Ah, the mango. So sweet, so creamy, and so darn hard to eat. Many a knife has gotten stuck inside its irregularly shaped pit, which cuts across basically the whole length of the fruit. To get the most out of your mango, we suggest cutting off the two sides as close to the pit as possible, slicing cross-hatches into the flesh (making sure not to break through the skin), turning it inside-out, then slicing off individual chunks. As for the rest? Peel off the skin and eat the meat right from the pit.
OK, so you’ve finally figured out how to actually open this leathery fruit (score the skin and rip it apart). But what now? Sure, you could just bite right into it, but you risk getting the little juice-surrounded seeds (actually called arils) all over the floor, and staining your clothes in the process. Our method? Place the whole thing in a big bowl of water, separate the arils from the pulp (which floats), drain the water, and you’re left with nothing but the seeds. You can make this process even easier by freezing the fruit first.
Several varieties of snails from both land and sea are eaten all over the world, with varying degrees of popularity. Land snails, as you probably know, are most commonly referred to as escargots, and are most often found in white-tablecloth French restaurants. Sea snails are called periwinkles. Both are difficult to eat. For one, a full-size fork will not work in your favor. You’ll need to use a teeny tiny cocktail fork, which is about a quarter of the size of a full-size fork, to get the suckers out of their shells. Try as you might, there’s simply no other way to go it.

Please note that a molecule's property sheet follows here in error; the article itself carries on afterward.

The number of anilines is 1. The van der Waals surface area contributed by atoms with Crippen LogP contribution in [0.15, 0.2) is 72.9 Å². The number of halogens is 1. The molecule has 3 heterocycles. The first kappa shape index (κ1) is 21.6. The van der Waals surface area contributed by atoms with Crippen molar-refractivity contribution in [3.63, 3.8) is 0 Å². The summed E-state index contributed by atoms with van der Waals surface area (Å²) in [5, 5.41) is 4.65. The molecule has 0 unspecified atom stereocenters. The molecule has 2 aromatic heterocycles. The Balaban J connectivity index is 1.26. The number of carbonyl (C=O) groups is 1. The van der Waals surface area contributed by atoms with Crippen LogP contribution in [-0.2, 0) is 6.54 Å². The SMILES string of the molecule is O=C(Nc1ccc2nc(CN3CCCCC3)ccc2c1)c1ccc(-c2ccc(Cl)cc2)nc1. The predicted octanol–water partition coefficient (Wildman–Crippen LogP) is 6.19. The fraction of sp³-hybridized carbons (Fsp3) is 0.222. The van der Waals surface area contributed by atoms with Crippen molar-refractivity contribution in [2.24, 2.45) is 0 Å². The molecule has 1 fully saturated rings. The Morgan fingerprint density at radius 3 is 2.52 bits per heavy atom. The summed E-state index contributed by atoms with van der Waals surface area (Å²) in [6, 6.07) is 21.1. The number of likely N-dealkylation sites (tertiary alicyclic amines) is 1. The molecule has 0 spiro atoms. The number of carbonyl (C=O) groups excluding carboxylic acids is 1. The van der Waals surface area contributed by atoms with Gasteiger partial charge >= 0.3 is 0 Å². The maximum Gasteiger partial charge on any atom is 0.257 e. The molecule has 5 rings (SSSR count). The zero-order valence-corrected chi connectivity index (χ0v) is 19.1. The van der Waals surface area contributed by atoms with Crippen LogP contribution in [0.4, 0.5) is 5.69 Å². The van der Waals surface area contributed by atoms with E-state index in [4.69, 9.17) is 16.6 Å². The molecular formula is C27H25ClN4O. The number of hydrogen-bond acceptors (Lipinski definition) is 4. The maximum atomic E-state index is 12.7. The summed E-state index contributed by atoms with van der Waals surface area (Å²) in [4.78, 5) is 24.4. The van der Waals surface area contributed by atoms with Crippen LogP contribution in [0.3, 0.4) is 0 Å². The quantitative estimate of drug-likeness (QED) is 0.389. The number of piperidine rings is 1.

Shrimp, crabs, and lobsters are all members of the crustacean family. While shrimp might not be too difficult to peel (remove the head and legs, then peel the shell off), the other two members of the family can make for very interesting eating experiences. They both require a special shell-cracker, similar to a nutcracker, and more often than not a bib. While there are certainly some tricks to removing claw meat (crack around the thickest part of it and try to pull it out in one fell swoop), and lobster tail meat can be extracted by hand, those crab legs can be tricky suckers. There’s really no quick and easy way to remove meat from crab legs, but once the work is done (we advise taking the time to remove it all in one fell swoop before eating, as opposed to doing it piecemeal) and the resulting flesh is dunked in butter, it’s one of the most delicious foods on the planet. Now, should you find yourself confronting a bucket of blue crabs, which contain far more meat in the body than in the legs, we suggest you just rip them open and get pickin’.
There’s a food on this planet that is so difficult to eat that it’s almost not worth it. Almost. In order to eat a coconut, you first need to climb a tall tree, often with nothing but your arms and legs to support you, and hack the coconut down with a machete. Then, you need to use that machete to hack and peel away the tough, fibrous outer casing, until you’re left with the coconut itself, which is nearly impenetrable. To get at it, you should first use a hammer and nail to drill a hole into one of its "eyes," drink the (delicious and nutritious) coconut water out if it (if any), then use the hammer to break it open. After that you can scrape the pulp off the inside. Man, that was difficult. But worth it.